Manchester City face an anxious wait to discover if they will be hit with a transfer ban for allegedly breaching rules around the signing of a teenage player, with a verdict in the controversial Benjamin Garre case finally due to be delivered within the next week.
Pep Guardiola is hoping to add at least three more players to his squad this summer as City seek to build on their exceptional title success by creating a dynasty. But their transfer plans could be threatened if the Court of Arbitration for Sport rules in favour of Velez Sarsfield, an Argentine club who claimed City acted unethically by approaching Garre when he was still 15 and flouted transfer rules by signing the attacking midfielder days after his 16th birthday.
If the CAS sides with Velez, the Premier League champions face the prospect of being banned from registering players for the next two transfer windows.
Fifa had upheld City's argument that Garre was free to join them after his 16th birthday because he holds an Italian passport, but Velez alleged that Fifa rules only allow players under 18 to move between clubs in European countries. Velez also took the world governing body to the CAS after it rejected an initial complaint from the South American club in September 2016.
City believe they acted within the rules and have always felt they were on strong ground, given that Fifa ratified the transfer.
The landmark court case was heard in July last year and a verdict was originally due to be delivered last autumn. However, the complex nature of the case resulted in the outcome being significantly delayed. A spokesman for the CAS told The Telegraph early last month that the "arbitral award" was being finalised and the parties involved would be informed by the end of March but, after further delays, it is now expected that the verdict will be announced by the end of this week or early next week.
If City were found guilty, they would have the right to a technical appeal. Such a scenario could delay the implementation of a transfer embargo and, depending on the time it takes to complete any appeal process, leave Guardiola free to strengthen his squad this summer. Velez would also have the right to a technical appeal if the CAS rules in favour of City and Fifa.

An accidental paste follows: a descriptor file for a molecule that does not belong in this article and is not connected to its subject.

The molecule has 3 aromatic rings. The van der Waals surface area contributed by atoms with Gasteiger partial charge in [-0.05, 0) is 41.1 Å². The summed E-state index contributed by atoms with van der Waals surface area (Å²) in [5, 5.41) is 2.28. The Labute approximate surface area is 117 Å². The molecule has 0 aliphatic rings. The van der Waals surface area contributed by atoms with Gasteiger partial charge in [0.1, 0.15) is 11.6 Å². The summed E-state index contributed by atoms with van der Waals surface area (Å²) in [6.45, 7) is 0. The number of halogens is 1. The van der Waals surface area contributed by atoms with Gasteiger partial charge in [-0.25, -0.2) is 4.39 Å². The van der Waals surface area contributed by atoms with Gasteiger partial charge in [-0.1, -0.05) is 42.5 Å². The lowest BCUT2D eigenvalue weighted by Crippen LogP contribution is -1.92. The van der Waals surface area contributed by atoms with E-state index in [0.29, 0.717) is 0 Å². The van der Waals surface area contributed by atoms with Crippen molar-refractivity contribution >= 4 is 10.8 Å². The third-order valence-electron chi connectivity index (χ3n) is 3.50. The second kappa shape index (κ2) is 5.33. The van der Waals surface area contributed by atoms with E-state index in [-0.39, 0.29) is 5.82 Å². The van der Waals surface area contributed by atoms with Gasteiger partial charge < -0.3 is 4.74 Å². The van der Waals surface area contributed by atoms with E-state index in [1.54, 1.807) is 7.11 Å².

Barcelona, Real Madrid and Atletico Madrid have all been subjected to transfer bans in the past few years after being found guilty of breaching rules around the signing of international players under the age of 18.
Meanwhile, Liverpool, Tottenham Hotspur and Schalke are among the clubs to benefit financially from City's title win, with the triumph triggering a series of additional transfer payments.
Tottenham will receive £1.5 million from City under the terms of the projected £50 million deal that took right-back Kyle Walker from Spurs to the Etihad last summer.
Liverpool will net £1 million from Raheem Sterling's transfer in 2015, which cost an initial £44 million. Schalke will earn €1 million (£865,000) from Leroy Sane's transfer from the German club in 2016.
City's players will receive huge bonuses for winning the championship. The traditional pool split is no longer in operation with players now earning varying sums depending on the terms of their individual contracts since City have favoured a move to heavily incentivised deals.
Midfielder Kevin De Bruyne, for example, will receive a £500,000 bonus for winning the title, in addition to an £800,000 bonus he had previously triggered for completing more than 60 per cent of City's league games this season.
It is thought other senior players such as Sergio Aguero, David Silva and Vincent Kompany will receive similar amounts to De Bruyne for winning the title.
The Telegraph, London